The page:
Retail clinics, health systems, healthcare reform
The drumbeat for reducing healthcare expenses is reverberating in every market. That drumbeat, along with the drive to better coordinate care as prescribed in the healthcare reform bill, has spurred some unexpected partnerships.
In Las Vegas, two top health systems have deputized retail clinics in the fight to cut avoidable medical expenses. Walgreens-owned Take Care clinics and five Valley Health system hospitals will attempt to reduce emergency room admissions through better coordination.
Another health system set the precedent for Las Vegas; in late 2010, St. Rose Dominican’s three area hospitals contracted with CVS-owned MinuteClinic. That deal goes even further by permitting St. Rose Dominican-affiliated physicians to serve as medical directors at MinuteClinics.
In a city that never sleeps like Las Vegas, the extended hours and quick visits that retail clinics supply are a natural fit. Retail clinics have grown rapidly and enjoy consumer popularity; most health plans have provider contracts with them. The connection between clinics and health systems is the next logical step.
Owned by Universal Health Services, Valley Health is Las Vegas’ largest hospital system, accounting for more than one-third of the region’s acute-care beds. St. Rose Dominican, a nonprofit hospital owned by Dignity Health, the former Catholic Healthcare West, is the third-largest, with 19 percent of inpatient discharges and 14 percent of inpatient beds. The region’s providers also include Southwest Medical Associates, a large multispecialty practice vertically integrated with UnitedHealth Group-owned Health Plan of Nevada, which has extended-hours clinics.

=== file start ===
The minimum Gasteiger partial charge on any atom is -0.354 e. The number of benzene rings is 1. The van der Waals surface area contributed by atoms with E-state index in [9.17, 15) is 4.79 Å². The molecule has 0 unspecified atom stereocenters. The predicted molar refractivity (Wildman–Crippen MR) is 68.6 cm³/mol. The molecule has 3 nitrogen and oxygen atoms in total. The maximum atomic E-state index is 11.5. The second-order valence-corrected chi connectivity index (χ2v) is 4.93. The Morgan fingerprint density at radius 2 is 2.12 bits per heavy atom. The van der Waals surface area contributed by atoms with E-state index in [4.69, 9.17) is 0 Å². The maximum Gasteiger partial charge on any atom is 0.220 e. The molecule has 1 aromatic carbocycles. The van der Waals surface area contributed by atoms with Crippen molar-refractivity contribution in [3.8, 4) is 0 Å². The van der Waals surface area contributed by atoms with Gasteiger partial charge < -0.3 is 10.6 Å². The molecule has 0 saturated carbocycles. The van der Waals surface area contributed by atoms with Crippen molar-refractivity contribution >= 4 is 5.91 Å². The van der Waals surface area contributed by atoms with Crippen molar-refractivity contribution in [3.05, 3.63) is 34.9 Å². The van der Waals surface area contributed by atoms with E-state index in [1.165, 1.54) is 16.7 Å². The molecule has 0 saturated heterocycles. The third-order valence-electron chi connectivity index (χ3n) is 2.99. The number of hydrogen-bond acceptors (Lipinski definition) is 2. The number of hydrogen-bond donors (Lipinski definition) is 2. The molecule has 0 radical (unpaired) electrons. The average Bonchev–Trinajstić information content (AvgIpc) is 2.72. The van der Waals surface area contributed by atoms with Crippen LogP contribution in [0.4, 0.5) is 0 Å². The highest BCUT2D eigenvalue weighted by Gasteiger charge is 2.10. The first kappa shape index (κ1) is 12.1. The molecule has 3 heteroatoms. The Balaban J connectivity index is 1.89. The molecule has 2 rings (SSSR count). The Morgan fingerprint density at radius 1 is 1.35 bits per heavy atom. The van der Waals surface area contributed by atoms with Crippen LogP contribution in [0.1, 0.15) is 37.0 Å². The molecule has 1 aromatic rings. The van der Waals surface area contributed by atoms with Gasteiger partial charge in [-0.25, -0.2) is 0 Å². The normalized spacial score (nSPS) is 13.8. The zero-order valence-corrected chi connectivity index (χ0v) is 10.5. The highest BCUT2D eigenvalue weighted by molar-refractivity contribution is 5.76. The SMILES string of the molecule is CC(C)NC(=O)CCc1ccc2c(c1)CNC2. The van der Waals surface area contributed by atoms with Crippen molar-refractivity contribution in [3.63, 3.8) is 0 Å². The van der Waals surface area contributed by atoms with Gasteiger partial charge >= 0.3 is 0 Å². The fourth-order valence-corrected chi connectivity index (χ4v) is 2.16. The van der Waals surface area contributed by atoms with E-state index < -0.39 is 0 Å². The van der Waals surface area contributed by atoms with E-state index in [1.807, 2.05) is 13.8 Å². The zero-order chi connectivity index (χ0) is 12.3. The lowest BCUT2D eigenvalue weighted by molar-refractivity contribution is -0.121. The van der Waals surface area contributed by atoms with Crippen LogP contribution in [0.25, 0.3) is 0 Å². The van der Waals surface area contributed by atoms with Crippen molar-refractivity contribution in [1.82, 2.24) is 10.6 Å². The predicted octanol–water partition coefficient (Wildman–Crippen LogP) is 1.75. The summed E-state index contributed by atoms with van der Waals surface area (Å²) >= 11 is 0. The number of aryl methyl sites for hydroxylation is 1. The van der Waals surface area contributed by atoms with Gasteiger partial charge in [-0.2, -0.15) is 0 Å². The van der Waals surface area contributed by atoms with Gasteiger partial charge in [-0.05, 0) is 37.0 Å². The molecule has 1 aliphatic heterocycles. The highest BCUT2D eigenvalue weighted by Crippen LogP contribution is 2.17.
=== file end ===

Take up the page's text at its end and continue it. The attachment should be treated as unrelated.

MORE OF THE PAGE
These retail clinic chains now perform a pivotal role: Keeping patients out of the emergency room. ER staff will refer patients with minor ailments to the clinics, and the clinics will send people with acute illnesses to the hospital. Take Care and MinuteClinic accept most major Nevada insurers. Given the state’s 22 percent uninsured rate, one of the nation’s highest, the clinics could also present uninsured Nevadans in the ER with a cheaper treatment alternative.
Valley Health and Walgreens intend to expand the deal to allow patient medical data sharing. If a patient shows up at the ER, staff can review electronic medical records to determine the best avenue for care.
There are several winners in the Valley/Take Care deal: Hospitals could benefit from a lower ER wait time; health systems and retail chains can benefit from a deeper partnership; and health plans will save on medical costs with care delivered at a less-expensive location.
Should the latest partnership succeed, we can count on one other thing: what happens in Vegas definitely won’t stay in Vegas.